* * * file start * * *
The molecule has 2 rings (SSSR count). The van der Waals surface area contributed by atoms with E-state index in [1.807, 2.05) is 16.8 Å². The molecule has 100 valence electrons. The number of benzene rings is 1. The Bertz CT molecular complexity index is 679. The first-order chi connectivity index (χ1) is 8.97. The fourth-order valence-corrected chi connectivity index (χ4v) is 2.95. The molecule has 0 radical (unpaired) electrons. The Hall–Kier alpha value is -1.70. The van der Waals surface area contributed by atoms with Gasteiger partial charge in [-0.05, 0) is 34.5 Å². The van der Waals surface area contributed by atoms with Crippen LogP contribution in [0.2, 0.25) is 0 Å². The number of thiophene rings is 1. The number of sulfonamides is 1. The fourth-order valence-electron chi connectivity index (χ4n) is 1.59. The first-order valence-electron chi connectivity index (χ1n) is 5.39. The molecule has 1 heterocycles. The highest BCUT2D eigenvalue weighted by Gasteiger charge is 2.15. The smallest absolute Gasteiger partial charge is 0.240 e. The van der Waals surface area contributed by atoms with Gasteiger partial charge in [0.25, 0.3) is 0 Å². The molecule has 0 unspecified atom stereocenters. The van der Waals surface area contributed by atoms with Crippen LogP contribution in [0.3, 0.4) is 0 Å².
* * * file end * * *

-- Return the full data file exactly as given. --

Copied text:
The molecule has 2 rings (SSSR count). The van der Waals surface area contributed by atoms with E-state index in [1.807, 2.05) is 16.8 Å². The molecule has 100 valence electrons. The number of benzene rings is 1. The Bertz CT molecular complexity index is 679. The first-order chi connectivity index (χ1) is 8.97. The fourth-order valence-corrected chi connectivity index (χ4v) is 2.95. The molecule has 0 radical (unpaired) electrons. The Hall–Kier alpha value is -1.70. The van der Waals surface area contributed by atoms with Gasteiger partial charge in [-0.05, 0) is 34.5 Å². The van der Waals surface area contributed by atoms with Crippen LogP contribution in [0.2, 0.25) is 0 Å². The number of thiophene rings is 1. The number of sulfonamides is 1. The fourth-order valence-electron chi connectivity index (χ4n) is 1.59. The first-order valence-electron chi connectivity index (χ1n) is 5.39. The molecule has 1 heterocycles. The highest BCUT2D eigenvalue weighted by Gasteiger charge is 2.15. The smallest absolute Gasteiger partial charge is 0.240 e. The van der Waals surface area contributed by atoms with Gasteiger partial charge in [0.25, 0.3) is 0 Å². The molecule has 0 unspecified atom stereocenters. The van der Waals surface area contributed by atoms with Crippen LogP contribution in [0.3, 0.4) is 0 Å².